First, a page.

Changing building trends, governments do little to dampen enthusiasm
There was plenty of hope radiating from participants at the 2019 Ontario Geothermal Association (OGA) Conference for the industry’s future.
“Geothermal will be catapulted within the next 10 years to be even more popular than wind or solar,” remarked OGA president Stan Reitsma (GeoSource Energy Inc., Caledonia, Ont.) to about 100 people at the Hilton Mississauga Hotel, Mississauga, Ont. Held April 3-4, the event marked the association’s 10th anniversary.
The day was jam-packed with a full line-up of speakers who looked at preparing the geothermal industry or the future. OGA vice president Jeff Hunter (GPA Inc., Markham, Ont.) worked with the audience to create an Instagram-live video for their story. The final result had the audience laughing and joking about everyone becoming “Insta-famous.” Reitsma followed by giving his open remarks and admitted that he was not as social media inclined as Hunter – which had many of the members in the audience nodding along in agreement.
Building up, not out
Several speakers talked about the recent housing trend that has buildings growing upwards rather than outwards as has historically been more popular.
In Toronto, for example, buildings are being built to accommodate more people, reported Fernando Carou, manager of community energy planning and low-carbon energy systems for the City of Toronto – Environment and Energy Division.
That may be one reason why it is one of the ten most traffic congested cities in North America, he added. “Plans coming from the province have to deal with vertical growth rather than sprawl.”
By 2030, new buildings will be built to produce near-zero greenhouse gas emissions. And by 2050, all existing buildings will have been retrofitted to improve energy performance an average of 40 per cent, he reports. This just accounts for the homes and building sector. In the energy sector – by 2050, 75 per cent of energy use will be renewable or low-carbon; and 30 per cent of total floor space across Toronto will be connected to low-carbon heating and cooling energy, he predicted.
He added that the industry must work together. “We should always be working together and there should be no competitors in this room.”
Competition between companies is only one part of the struggle that people see in the geothermal industry. Everyone wants to know how much it costs. “If we can defer that first cost, everyone would do it,” said Brian Urlaub (MEP Associates, LLC, Eau Claire, Wisconsin).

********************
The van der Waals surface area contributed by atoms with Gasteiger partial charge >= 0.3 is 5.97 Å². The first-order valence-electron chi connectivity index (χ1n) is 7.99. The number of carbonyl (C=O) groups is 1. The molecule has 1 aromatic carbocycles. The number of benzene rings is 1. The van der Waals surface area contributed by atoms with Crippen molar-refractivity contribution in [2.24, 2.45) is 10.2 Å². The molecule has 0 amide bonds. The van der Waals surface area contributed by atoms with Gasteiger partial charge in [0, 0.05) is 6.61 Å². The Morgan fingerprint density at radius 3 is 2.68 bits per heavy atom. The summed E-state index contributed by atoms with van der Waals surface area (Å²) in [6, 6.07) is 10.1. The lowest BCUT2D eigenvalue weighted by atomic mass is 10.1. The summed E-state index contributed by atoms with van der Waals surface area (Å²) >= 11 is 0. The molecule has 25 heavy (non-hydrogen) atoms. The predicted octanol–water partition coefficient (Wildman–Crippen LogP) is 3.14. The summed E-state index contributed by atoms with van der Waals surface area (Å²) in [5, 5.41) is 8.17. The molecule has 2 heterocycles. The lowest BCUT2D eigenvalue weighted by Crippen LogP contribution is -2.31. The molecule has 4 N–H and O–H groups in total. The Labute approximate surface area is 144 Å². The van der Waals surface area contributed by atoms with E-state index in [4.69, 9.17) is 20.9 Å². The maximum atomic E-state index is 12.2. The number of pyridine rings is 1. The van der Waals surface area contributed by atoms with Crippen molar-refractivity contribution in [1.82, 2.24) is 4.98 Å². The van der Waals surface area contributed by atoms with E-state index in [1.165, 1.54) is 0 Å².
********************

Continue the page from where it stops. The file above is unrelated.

He outlined three other challenges that come with selling district energy geothermal systems to consumers. Cost is number one. Second was space. Today subdivisions are packed as tightly as possible, which can cause issues with locating the geothermal borehole field. “Where are you going to put together your infrastructure” and “how do we connect each home” – end up being the questions contractors have to ask themselves.
The third challenge is logistics or operations – this is where consumers need to see a few examples done very well.
He outlined two options to lay out district geothermal systems. The first option is with a central geothermal field with a two-pipe distributing system. The benefit is that it’s similar to standard buildings with common geothermal heat exchangers and multiple heat pumps.
The negatives are that large pumping stations are needed to distribute energy throughout the development, and redundancy and resiliency is more difficult with this design.
The second option is distributed geothermal field with a one-pipe distribution system. With this system, smaller geothermal fields are strategically placed throughout the development, injecting into the main ambient loop connecting all the homes. One benefit to this is that if one small heat exchanger goes down, the entire system is still running at near full capacity.
One way a geothermal district energy system can be run is through a third-party ownership. “Following a utility-like model – third-party owners will design, build, pay for, own and operate the geothermal borehole field,” said Carou. This removes the risk and cost from the homeowners.
Some presentations looked at how changing construction trends and practices might affect the geothermal industry. Andrew Bowerbank, national vice president of sustainability and energy at WSP Canada, discussed mass timber buildings and vertical farming. Mass timber will be effective moving forward in terms of using resources wisely, he said. “We are running out of useable sand (for concrete) and by adapting we are creating a more sustainable system.”
Vertical farming applies new technology with older ideas to grow food. “We can already see a more common example of this with living walls in colleges, universities, and office spaces.”
New government, new realities
Martin Luymes, vice president of programs and relations for the Heating, Refrigeration and Air Conditioning Institute of Canada, talked about how the change in the Ontario government affected the geothermal industry.
Much has changed in the past year, he noted, including the dissolution of the GreenOn program, which provided significant incentives to install geothermal systems, and the demise of the cap and trade system. This started a conversation about the federal carbon tax, mandated April 1 in those provinces without a carbon tax – Saskatchewan, Manitoba, Ontario and New Brunswick. The federal government has pledged $1.01 billion for energy efficiency upgrades to municipalities in this year’s budget, added Luymes.
Wrapped around the conference seating area was a small exhibition show where sponsors could display some of their latest products. Anchem, Armstrong, GroundHeat, MEP, International Pipe, and Beatty Geothermal Consulting all had booths at the conference.
For more information, please visit www.ontariogeothermal.ca.